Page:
There is a spring, not far from here,
The water runs both sweet and clear--
both sweet and clear, and cold:
could crack your bones
with veins of gold.
I stood, a-wagging, at the tap;
just a-waiting on the lagging, rising sap.
I held the cold tin ladle to my lip.
At the Shrine of the Thousand Arms,
I lowered my eyes to sip.
What a beautiful day to catch my drift,
or be caught up in it.
You want your love, Love?
Come and get your love;
I only took it back
because I thought you didn't.
How my ears did ring,
at the municipal pound,
from that old hangdog
to which I was bound:
curled 'round the bottom rung--
doesn't anybody want you?
Well, come on, darlin.
I could use someone like you around.
I am not like you, I ain't from this place.
And I do reserve the right
to repeat all my same mistakes.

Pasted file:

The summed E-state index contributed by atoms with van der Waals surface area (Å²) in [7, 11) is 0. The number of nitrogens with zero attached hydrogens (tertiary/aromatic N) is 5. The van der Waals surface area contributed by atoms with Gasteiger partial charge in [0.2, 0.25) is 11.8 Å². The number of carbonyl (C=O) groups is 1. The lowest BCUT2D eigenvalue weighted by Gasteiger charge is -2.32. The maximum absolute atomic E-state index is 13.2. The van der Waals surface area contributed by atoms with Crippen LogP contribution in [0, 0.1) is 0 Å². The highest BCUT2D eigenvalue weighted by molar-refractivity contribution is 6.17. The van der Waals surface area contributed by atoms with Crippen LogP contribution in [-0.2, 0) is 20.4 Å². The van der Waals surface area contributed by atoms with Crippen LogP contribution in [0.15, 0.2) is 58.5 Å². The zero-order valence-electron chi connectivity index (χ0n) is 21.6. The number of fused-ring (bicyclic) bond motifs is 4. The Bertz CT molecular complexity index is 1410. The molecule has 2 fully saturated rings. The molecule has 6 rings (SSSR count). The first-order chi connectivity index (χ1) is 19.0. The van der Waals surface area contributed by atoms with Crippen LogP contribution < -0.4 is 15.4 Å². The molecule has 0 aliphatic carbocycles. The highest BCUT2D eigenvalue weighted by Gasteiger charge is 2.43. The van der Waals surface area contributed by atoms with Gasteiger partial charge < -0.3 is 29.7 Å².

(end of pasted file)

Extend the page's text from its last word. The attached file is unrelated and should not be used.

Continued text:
And, in the night, like you,
I certainly bite and chew
what I can find,
and never seem to lose the taste.
What a horrible face I feel me make--
For Pete's sake,
what you have told me, I cannot erase!--
(Though I keep on saying,
and I do believe, it is not too late).
All day, you're hassling me with trifles:
black nose of the dog, as cold as a rifle,
indicating, with a nudge,
God, No God. God, No God.
Sweet, appraising eye of the dog,
blink once if god,
twice if no god.
My mama may be ashamed of me,
with all of my finery:
whooping it up till the early morn,
lost and lorn,
among the madding revelry!
Sure, I can pass.
Honey, I can pass.
Particularly when I start to tip my glass.
I'll be a sport,
and have a go at that old song,
singing unabashed, about
"Them city girls,
with their ribbon bows,
and their fancy sash..."
But, though I get so sad
(could swear the night
makes a motion to claim me,
around that second verse),
I reckon I've felt worse,
and still held fast.
But, later on, when I am alone,
alone at last,
then I take my god to task.
I take my god to task.